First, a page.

Importance of effective management of cultural diversity
As noted above, cultural diversity presents various challenges to the management. However, if such differences are managed appropriately the organization can realize huge benefits. This therefore shows the importance of effective management of cultural diversity. One of these is the ability to launch operations in different and new market areas. An organization that has employees from different cultures can be able to operate in various regions with little difficulty. Such an organization has in its workforce employees who understand each of the different markets and are able to develop strategies and operations that are suitable to such markets. For instance, an American company will have much difficulty in entering the Chinese market if it has only American managers than when it has Chinese managers as part of its leadership (Nowak, 2010).
Secondly, effective management of different cultures leads to synergy. An organization that manages to achieve a cultural fit will be able to combine the positive aspects of the different cultures to achieve a whole that is greater than that of employees from the same culture. Different cultures are good in one aspect of organizational management. When these aspects are put together and developed, the organization will have a competitive advantage over its rivals that are only embracing one culture. Effective management of cultural diversity is also a means of survival. Population migration has resulted in multiethnic and multicultural populations. Therefore, the organization has to transform its operations and strategies to be able to survive in such an environment. This is only possible through effective management of the different cultures of the employees, customers or other stakeholders (Nowak, 2010).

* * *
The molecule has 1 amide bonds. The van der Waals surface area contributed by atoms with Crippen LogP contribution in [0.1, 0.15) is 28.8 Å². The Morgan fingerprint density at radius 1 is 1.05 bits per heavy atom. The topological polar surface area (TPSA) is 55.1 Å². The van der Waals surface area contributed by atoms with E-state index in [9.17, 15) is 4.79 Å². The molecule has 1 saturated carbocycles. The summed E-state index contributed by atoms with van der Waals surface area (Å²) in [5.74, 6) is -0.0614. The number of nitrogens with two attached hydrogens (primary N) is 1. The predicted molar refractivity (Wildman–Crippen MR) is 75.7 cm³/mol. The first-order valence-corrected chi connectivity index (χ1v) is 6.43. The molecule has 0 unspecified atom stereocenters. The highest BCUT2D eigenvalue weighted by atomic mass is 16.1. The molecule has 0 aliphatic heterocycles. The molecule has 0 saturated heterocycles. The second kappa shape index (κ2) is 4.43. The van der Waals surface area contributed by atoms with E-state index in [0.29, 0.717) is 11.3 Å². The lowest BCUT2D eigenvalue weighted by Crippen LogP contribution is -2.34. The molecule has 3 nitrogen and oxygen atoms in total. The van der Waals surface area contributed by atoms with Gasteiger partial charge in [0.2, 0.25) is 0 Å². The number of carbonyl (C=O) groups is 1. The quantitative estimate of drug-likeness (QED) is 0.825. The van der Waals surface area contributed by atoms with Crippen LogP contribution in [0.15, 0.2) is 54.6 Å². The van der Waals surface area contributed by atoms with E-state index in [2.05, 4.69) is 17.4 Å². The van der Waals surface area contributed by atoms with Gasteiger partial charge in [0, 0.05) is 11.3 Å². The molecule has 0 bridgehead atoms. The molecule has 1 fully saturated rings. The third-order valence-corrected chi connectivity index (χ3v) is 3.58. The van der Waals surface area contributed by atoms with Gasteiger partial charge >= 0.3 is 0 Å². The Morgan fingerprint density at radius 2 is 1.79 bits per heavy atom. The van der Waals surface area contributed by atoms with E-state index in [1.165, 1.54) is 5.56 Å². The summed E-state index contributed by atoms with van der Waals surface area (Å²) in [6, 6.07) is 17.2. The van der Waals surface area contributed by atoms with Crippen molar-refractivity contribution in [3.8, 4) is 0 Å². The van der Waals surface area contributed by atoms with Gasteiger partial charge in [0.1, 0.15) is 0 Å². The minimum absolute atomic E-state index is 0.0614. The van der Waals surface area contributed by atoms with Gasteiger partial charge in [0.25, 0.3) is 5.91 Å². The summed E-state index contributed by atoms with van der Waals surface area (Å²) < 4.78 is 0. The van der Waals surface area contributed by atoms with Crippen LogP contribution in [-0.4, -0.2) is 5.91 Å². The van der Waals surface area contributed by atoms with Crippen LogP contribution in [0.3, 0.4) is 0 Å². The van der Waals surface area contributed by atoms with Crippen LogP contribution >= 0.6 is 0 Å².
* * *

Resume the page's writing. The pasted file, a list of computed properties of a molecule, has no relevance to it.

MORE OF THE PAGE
Cultural diversity increases the chances of mutual misunderstanding as well as personal offence. On the other hand, the business world today brings together people from different cultures who are supposed to establish a working relationship. In addition, organizations seek to serve different markets that have different cultures and needs. One of the main challenges to attaining cultural integration is cross-cultural communication, which is important in interaction between different cultures. Organizations can adopt various strategies to attain a cultural fit, which will enable people from different cultures to work together and serve different markets effectively. Effective management of different cultures will enable an organization to attain synergy from the different positive aspects of those cultures. It will also help the organization to serve different markets that it would otherwise not have served.